tpvets_logo.jpg (2726 bytes)TOA PAYOH VETS 
Focus: Small animals - dogs, cats, hamsters & rabbits     Date:   11 July, 2008    

Continuing Veterinary Education

Dr Sing Kong Yuen, BVMS (Glasgow), MRCVS

June 19 - 21, 2008 Xiamen, China

An abalone farm operation occupying areas possibly 5 times bigger than Singapore's Sentosa Island? It is hard for the average Singaporean to imagine the vast size of the abalone operation of Oceanus, a company listed on the Singapore Stock Exchange in 2008.

I asked Dr Ng Cher Yew, the executive Chairman of Oceanus if he could permit me to visit the farms in Jun 2008.

Although I am a small animal veterinarian, I love knowing more about farming operations as part of my continuing veterinary education. Seeing other farming operations are refreshing for the mind and successful ones such as a intensive pig production in Hainan are educational. 

Such visits of successful agricultural operations unrelated to my small animal surgery often give me new perspectives and introduce ideas which may be applicable to my small animal practice.

In this abalone farm visit, a second-year Murdoch University vet student accompanied me. This would be a rare opportunity for him to see veterinary medicine in action.  Making veterinary knowledge alive to a vet student is not always practical for a University as there are constraints of time and money and the availability of operations to view.

I wanted this 22-year-old youth to see the real world of farming operations - the challenges and solutions in large food producing operations. In the process, he might appreciate the breath and depth of veterinary medicine first hand.

Xiamen, China countryside summertime. Toa Payoh Vets

Xiamen, China in summer is more beautiful than Singapore

Xiamen, China, Stopover. On way to Oceanus Abalone Farms. Toa PayohVets

A young man starts a journey to become a vet

Oceanus' Abalone Farms, Xiamen, China. Toa Payoh Vets

Abalone farms must be near the sea to be cost-effective

Oceanus' Abalone Farm, Xiamen, China. Toa Payoh Vets

Tanks full of abalones

Oceanus' Abalone Farm, Xiamen, China. Toa Payoh Vets

Sea water must be of the highest quality for abalones. Sea is  equivalent to air for people to live and thrive

Oceanus' Abalone Farm, Xiamen, China. Toa Payoh Vets

Well aerated sea water with the right temperature

Oceanus' Abalone Farms, Xiamen, China. Toa PayohVets

Baby abalones

Oceanus' Abalone Farm Visit. Baby abalones? Toa Payoh Vets

Baby abalones growing on tiles  

Oceanus' Abalone Farm, Xiamen, China. Dr Sing's visit. Toa Payoh Vets

Tiles are homes to baby abalones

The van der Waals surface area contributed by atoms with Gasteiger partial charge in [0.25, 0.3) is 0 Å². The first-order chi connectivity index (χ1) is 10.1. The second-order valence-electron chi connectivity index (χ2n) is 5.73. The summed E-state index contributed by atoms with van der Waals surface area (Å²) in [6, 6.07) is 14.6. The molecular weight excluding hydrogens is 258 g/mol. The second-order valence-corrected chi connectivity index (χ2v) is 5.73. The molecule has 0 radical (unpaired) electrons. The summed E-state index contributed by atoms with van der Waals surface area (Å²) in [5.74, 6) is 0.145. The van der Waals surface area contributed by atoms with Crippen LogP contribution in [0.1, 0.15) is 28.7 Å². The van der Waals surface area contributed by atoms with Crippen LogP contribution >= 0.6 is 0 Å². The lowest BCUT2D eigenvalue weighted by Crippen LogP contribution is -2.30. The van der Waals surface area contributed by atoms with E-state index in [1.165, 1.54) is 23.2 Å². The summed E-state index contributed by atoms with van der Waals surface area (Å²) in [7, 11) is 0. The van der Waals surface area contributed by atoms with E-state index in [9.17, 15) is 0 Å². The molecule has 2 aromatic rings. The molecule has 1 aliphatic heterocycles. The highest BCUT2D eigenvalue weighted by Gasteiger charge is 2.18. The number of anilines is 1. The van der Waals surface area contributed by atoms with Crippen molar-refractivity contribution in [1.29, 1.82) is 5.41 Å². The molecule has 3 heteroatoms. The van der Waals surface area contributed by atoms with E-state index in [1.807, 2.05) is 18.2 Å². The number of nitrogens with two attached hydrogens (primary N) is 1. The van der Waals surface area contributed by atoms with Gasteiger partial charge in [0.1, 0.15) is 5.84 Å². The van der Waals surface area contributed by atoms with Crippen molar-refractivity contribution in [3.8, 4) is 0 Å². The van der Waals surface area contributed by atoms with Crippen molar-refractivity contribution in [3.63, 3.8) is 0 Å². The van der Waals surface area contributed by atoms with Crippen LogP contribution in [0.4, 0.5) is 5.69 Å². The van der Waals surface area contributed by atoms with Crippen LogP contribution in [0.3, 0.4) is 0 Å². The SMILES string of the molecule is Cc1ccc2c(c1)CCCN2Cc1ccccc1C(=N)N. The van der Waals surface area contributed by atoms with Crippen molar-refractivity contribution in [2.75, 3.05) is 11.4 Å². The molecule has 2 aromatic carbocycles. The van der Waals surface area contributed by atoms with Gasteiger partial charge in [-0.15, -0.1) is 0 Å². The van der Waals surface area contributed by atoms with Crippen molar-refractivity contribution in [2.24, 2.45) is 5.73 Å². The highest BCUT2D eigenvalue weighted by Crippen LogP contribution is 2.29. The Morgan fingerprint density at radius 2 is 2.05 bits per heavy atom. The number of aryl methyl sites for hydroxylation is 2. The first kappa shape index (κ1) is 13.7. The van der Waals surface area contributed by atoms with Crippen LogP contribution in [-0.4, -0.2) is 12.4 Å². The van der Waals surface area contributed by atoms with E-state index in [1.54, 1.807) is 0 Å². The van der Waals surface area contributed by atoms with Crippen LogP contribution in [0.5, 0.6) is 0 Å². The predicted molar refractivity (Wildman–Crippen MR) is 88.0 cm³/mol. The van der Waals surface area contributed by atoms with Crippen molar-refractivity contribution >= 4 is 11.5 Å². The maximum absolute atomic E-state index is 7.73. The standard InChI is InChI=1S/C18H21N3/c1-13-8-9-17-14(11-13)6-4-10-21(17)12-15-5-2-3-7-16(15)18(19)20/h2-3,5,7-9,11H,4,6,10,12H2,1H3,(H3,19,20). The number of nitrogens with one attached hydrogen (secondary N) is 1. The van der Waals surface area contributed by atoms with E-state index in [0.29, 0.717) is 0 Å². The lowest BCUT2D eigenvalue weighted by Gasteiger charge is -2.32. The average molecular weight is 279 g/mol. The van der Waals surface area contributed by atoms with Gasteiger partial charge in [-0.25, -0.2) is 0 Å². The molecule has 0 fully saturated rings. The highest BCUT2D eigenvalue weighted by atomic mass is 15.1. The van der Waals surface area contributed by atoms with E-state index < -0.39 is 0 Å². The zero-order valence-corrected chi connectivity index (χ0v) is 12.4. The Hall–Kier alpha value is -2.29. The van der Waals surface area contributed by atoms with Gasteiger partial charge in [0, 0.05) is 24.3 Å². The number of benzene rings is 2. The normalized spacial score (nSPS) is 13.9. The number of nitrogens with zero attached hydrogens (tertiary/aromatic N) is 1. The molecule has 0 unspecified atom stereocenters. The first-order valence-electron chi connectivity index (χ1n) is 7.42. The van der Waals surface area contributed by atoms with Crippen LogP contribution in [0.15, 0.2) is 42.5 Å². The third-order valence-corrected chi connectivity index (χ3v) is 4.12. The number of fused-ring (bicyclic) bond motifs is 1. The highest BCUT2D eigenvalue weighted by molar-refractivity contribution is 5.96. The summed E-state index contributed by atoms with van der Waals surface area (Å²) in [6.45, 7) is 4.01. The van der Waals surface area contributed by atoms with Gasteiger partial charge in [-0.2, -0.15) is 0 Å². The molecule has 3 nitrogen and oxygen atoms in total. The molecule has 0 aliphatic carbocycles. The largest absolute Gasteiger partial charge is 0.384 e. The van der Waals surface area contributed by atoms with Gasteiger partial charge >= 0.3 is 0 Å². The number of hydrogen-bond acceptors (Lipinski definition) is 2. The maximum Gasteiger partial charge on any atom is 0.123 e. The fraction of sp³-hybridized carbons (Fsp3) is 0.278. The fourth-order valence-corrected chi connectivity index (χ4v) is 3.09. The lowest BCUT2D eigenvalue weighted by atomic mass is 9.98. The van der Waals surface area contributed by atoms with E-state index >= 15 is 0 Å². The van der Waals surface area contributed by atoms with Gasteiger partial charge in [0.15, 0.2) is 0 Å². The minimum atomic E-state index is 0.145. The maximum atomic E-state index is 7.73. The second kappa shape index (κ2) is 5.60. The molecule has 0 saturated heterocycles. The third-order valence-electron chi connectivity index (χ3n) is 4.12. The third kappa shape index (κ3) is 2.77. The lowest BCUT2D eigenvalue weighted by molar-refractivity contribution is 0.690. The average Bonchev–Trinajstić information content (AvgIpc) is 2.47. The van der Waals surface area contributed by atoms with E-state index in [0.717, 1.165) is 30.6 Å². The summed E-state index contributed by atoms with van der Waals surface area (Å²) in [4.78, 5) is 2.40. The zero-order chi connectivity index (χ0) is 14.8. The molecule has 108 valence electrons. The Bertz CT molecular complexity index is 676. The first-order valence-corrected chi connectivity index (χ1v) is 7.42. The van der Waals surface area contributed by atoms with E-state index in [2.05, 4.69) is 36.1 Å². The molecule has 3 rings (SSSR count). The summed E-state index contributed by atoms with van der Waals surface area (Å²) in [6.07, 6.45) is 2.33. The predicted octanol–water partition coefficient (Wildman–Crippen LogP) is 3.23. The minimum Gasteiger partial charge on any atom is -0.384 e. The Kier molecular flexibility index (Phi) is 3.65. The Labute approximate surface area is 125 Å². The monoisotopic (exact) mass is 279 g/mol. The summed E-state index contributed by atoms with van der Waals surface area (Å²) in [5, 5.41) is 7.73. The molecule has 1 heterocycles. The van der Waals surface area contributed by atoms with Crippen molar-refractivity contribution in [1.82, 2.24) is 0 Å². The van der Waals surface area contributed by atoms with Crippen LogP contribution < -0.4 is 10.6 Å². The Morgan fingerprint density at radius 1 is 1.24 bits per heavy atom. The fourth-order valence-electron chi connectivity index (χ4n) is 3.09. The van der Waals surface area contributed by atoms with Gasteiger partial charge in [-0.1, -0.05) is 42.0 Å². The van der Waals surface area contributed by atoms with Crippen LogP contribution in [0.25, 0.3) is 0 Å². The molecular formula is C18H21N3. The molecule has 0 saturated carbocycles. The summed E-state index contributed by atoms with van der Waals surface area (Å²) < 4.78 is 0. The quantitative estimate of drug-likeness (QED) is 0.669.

Aquaculture will be one subject of study, possibly. I hope he would then recall his visit to China and find his lectures much more fascinating and relevant in a world of rising commodity and food prices.  

We visited 4 farms near the sea with Dr Ng. Each farmland was big and would take at least 2 hours if we were to walk and see every tank.

These 4 farms total an area probably 1 Sentosa Island and Oceanus is said to have more than 20 of such farms. That would conservatively be 5 times as large as Sentosa Island but I am not sure of the size of the farms. Singapore's high technology agri-parks in Pasir Ris and Lim Chu Kang combined look miniscule in size in comparison.

We were fortunate as Dr Ng, a veterinary graduate of Murdoch University some 20 years ago had time.

He  explained to us abalone farming in English. In China, communication is in Mandarin or the Chinese dialects and English-educated Singaporeans may not be fluent in Mandarin.

We arrived on Jun 19, 2008. Xiamen city looks modern with numerous construction projects of apartments. The streets are free of litter. After a lunch in which I remember that the clam was tasty and of good quality, we drove to the farms situated some 2 hours from Xiamen downtown. We visited 3 coastal farms on Jun 19 and one on Jun 20.   

"How are abalones raised in the farms?" I wanted to know during a breakfast on Jun 20, 2008. There were so much about farm-raised abalones I would like to know as Singapore is a small country and does not have intensive aquaculture and the few chicken farms are off-limits to the average Singaporeans due to "bird flu" disease precautions.

"Excellent quality of the sea water is important for abalones, just like clean air is important to people and animals. If you can master the basics of how to keep the sea water of the highest quality, you can be successful in this abalone farming."

Fortunately he had time to present a long after- breakfast talk to the 22-year-old boy from Murdoch University, elaborating on many factors essential to success in a large-scale business, life or career.

He is a natural motivational speaker if he wants to be one as he is backed up by around 15 years of hands-on China experience in the commercial world.  

"If you are successful, the world is your oyster," he told the young man after explaining the dog-eat-dog world of business where lowest selling price but highest quality of the abalone are the determining factor in sustained profitability in the global market. Size of the production matters as there is economies of scale.

How should a young man start out to be an entrepreneur? 

"The best age to venture out to do your business is around 30 years of age when you are more mature" Dr Ng said. "You learn and network by working for a multi-national company after graduation for a few years. Then you start your own business. You have nothing to lose at this age."